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Volume 3, Issue 189:  Friday, April 13, 2001

  • "Tech Workers' Stock Options Turn Into Tax Nightmares"
    Los Angeles Times (04/13/01) P. A1; Weston, Liz Pulliam; Huffstutter, P.J.; Healey, Jon

    Tech workers who exercised stock options last year but did not sell them have seen the value of their shares plummet. Still, according to tax law, they have to pay taxes on the unrealized paper profits. Some tech employees are being saddled with millions of dollars in taxes that they have no way to pay. Jeffery Chou, a Cisco engineer, purchased 100,000 Cisco shares in March 2000 for 5 cents to 10 cents apiece. At that time, Cisco was trading above $60, meaning that Chou made an unrealized taxable profit of $1.8 million. Additionally, he bought the shares under an incentive option plan that encourages people to hold on to their stocks for at least one year instead of selling them immediately. The IRS allows employees who buy under incentive plans to sell their stock by Dec. 31 and pay only the actual profit, instead of the paper one. However, Chou, and many like him, missed the deadline and never considered the situation he is until now. He says his entire net worth still leaves him $700,000 short of his tax bill and protracted negotiations with the IRS will leave his family in financial limbo. For many of these workers, filing bankruptcy is not an option because recent tax debt is exempt from Chapter 7 coverage. Their only hope seems to be legislation pursued by Rep. Zoe Lofgren (D-Calif.), whose constituency includes part of Silicon Valley. His bill would alleviate at least some of the burden for those who bought stock under the incentive options plan.

  • "Israel's High-Tech Market Hurting"
    Miami Herald (04/12/01) P. 1C; Morris, Nomi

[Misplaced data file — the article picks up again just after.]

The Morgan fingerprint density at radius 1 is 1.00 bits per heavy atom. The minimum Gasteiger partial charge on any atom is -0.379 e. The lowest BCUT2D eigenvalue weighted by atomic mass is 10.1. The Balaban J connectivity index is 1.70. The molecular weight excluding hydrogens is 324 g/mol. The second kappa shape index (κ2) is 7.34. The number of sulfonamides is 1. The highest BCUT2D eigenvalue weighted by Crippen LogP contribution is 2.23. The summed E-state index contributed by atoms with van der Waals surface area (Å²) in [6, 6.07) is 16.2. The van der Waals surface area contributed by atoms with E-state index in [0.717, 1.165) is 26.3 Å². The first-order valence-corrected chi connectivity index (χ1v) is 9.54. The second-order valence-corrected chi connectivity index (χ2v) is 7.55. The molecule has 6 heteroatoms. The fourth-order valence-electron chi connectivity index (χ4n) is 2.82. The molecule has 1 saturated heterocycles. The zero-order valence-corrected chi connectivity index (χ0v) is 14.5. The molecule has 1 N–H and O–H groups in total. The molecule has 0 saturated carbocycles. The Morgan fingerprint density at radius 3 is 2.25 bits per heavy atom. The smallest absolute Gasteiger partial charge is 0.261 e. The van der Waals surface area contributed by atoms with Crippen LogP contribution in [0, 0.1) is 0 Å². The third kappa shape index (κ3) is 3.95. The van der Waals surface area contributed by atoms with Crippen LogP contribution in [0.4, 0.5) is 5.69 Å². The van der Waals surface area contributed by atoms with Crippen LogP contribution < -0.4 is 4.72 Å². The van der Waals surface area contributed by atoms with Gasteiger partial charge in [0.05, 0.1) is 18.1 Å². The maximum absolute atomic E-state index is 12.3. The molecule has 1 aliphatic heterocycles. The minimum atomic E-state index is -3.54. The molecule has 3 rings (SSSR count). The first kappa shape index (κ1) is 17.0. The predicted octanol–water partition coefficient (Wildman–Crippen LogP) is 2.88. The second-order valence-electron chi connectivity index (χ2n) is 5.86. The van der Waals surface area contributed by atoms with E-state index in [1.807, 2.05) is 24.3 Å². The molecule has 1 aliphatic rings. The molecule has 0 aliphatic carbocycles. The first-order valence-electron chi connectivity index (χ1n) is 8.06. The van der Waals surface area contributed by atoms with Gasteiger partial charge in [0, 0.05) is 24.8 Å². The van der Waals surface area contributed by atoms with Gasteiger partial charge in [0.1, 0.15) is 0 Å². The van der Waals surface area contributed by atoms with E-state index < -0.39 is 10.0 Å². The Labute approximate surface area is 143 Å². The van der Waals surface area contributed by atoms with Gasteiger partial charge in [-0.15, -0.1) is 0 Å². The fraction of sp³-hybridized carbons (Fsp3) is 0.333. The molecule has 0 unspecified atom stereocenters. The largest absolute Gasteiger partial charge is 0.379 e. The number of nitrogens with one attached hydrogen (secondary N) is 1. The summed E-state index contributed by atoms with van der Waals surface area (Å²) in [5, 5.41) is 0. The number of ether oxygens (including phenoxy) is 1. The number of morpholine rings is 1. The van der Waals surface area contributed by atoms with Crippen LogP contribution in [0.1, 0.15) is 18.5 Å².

The economic downturn in the United States and the recent violence between Israelis and Palestinians has had a negative impact on Israel's robust high-tech sector. Tech growth could slow from 50 percent to 15 percent, says Amiram Shore of the Israel Manufacturer's Association, while investment in new tech firms could fall by as much as 35 percent. The tech sector has laid off 5,000 employees within the past six months, the Ha'aretz newspaper reports, and many companies have lost as much as 80 percent of their market value because of the Nasdaq's freefall. Analysts fear that the sector's problems could quickly spread to the economy at large, as tech firms are generally credited for lifting Israel out of recession. Before the U.S. economic downturn and the uprising of Palestinians, the Israeli economy was posting 4.5 percent growth. That growth is estimated to be 2.3 percent this year, with some forecasts pegging it as low as 1.9 percent. Analysts say the three areas of the tech sector facing the most significant troubles are those companies listed on U.S. exchanges, those that are branches of U.S. firms, and those that are still considered startups. Tech workers who have already lost their jobs are who want to change their position now face a contracting marketplace--last July, there were 700 openings for every software engineer; within six months, that rate had fallen to 120 openings per engineer.